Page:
Eggs are packed with protein and provide numerous nutritional benefits at a relatively low cost. Whether you eat them scrambled, between a piece of sausage and a biscuit or mixed in your favorite cake or cookie, here are the answers to five questions you may have about eggs.
1. Is there a nutritional difference between white and brown eggs?
Actually, no. The difference is all about the chicken. White and brown eggs have no nutritional difference; however, they do have a noticeable price variance on store shelves. Brown eggs are more expensive than white eggs because of the difference in the hens that lay them. White eggs are laid by chickens with white feathers and white ear lobes, while brown eggs are laid by red-feathered chickens with red ear lobes. Chickens with red feathers are larger in body size and require more feed which is why brown eggs are more expensive on store shelves.
2. How do eggs affect my risk of heart disease?
The results of two recent studies indicate that eating eggs daily can actually lower your risk of heart disease. Even though studies in the past indicate that eating eggs can result in cholesterol issues, the study published by the American Journal of Clinical Nutrition indicates that research participants failed to develop any increased risk of heart-clogging diseases.
3. How can you find the exact date a carton of eggs was packed?
It’s called a Julian date and you can find it on the outside of any egg carton purchased in a store. The three-digit number represents the day of the year the eggs were washed, graded and packed in the carton. For instance, January 1 is written as 001 and December 31 is written as 365.
4. Why are free-range eggs more expensive?
The cost of producing free-range eggs is higher, so the price you see in the store will be more expensive as well. Dr. Kenneth Anderson, Poultry Scientist with North Carolina State University Extension, says that labor costs are 10 to 20 times higher for free-range hens. The hens are typically larger in size and require more feed to develop and lay their eggs. Free-range hen production sees a higher mortality rate due to predators which is a financial loss for the producer.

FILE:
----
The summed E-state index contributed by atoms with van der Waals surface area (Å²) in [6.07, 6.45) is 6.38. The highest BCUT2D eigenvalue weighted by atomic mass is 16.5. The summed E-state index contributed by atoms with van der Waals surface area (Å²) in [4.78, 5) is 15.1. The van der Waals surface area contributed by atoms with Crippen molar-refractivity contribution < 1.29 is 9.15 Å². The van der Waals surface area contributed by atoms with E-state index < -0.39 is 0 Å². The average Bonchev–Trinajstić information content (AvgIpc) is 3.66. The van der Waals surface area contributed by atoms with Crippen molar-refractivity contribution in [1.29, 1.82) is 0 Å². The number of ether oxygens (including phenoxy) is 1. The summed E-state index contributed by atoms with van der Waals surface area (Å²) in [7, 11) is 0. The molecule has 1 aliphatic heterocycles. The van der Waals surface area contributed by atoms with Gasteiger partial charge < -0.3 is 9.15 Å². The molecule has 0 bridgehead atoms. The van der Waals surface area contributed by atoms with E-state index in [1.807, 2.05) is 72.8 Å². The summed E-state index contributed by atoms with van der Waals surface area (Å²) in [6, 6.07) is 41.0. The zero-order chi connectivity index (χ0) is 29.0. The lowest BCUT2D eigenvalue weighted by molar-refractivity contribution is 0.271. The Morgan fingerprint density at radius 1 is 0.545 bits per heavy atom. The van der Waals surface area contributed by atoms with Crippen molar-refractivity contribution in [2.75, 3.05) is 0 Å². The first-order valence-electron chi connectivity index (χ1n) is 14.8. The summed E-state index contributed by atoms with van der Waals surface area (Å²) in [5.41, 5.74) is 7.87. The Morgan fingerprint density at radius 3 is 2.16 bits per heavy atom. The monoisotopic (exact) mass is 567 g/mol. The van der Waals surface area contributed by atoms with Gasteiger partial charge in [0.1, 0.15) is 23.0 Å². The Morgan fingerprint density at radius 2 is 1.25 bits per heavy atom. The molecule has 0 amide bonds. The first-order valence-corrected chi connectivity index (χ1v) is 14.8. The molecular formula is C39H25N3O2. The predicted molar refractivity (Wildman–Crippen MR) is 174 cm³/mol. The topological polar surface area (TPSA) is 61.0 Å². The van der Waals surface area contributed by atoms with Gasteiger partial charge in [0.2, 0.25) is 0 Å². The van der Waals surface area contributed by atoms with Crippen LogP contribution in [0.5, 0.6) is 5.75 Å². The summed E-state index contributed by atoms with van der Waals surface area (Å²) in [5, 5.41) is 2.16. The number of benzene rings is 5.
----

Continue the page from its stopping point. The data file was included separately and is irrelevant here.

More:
5. How long does it take a chicken to lay an egg?
The entire formation of an egg takes between 24 and 26 hours. Of the day-long process, forming the eggshell takes 20 hours alone. Lisa Steele, writer of Fresh Eggs Daily, explains that a chicken’s diet contains a high percentage of calcium, which is used to help form the eggshell. Soon after the chicken is done laying an egg, its body will release a new yolk for the egg formation process to begin again. A good hen will lay between five and seven eggs each week during prime production in the spring and summer months.
Now we know chickens are busy little animals who lay 250-300 eggs per year. Altogether, there are around 280 million laying hens in the United States. The next time you crack open eggs to make your favorite breakfast dish or baked good, you’ll have a greater knowledge base about a staple in the kitchens of many homes around the world.